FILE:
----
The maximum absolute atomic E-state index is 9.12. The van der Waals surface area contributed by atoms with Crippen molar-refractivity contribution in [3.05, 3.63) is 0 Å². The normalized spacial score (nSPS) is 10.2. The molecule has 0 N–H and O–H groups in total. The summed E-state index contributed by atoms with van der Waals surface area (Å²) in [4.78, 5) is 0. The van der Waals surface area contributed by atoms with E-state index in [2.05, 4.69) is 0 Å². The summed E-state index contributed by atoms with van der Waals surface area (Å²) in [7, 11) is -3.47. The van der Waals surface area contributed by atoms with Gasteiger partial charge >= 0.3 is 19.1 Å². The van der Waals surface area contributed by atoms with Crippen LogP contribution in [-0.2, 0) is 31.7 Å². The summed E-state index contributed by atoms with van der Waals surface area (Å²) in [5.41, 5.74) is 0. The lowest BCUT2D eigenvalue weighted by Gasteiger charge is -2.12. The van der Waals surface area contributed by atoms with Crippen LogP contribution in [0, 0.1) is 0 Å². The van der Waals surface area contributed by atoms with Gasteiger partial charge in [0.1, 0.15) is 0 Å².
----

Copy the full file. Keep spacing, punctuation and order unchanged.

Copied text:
The maximum absolute atomic E-state index is 9.12. The van der Waals surface area contributed by atoms with Crippen molar-refractivity contribution in [3.05, 3.63) is 0 Å². The normalized spacial score (nSPS) is 10.2. The molecule has 0 N–H and O–H groups in total. The summed E-state index contributed by atoms with van der Waals surface area (Å²) in [4.78, 5) is 0. The van der Waals surface area contributed by atoms with E-state index in [2.05, 4.69) is 0 Å². The summed E-state index contributed by atoms with van der Waals surface area (Å²) in [7, 11) is -3.47. The van der Waals surface area contributed by atoms with Gasteiger partial charge >= 0.3 is 19.1 Å². The van der Waals surface area contributed by atoms with Crippen LogP contribution in [-0.2, 0) is 31.7 Å². The summed E-state index contributed by atoms with van der Waals surface area (Å²) in [5.41, 5.74) is 0. The lowest BCUT2D eigenvalue weighted by Gasteiger charge is -2.12. The van der Waals surface area contributed by atoms with Crippen LogP contribution in [0, 0.1) is 0 Å². The van der Waals surface area contributed by atoms with Gasteiger partial charge in [0.1, 0.15) is 0 Å².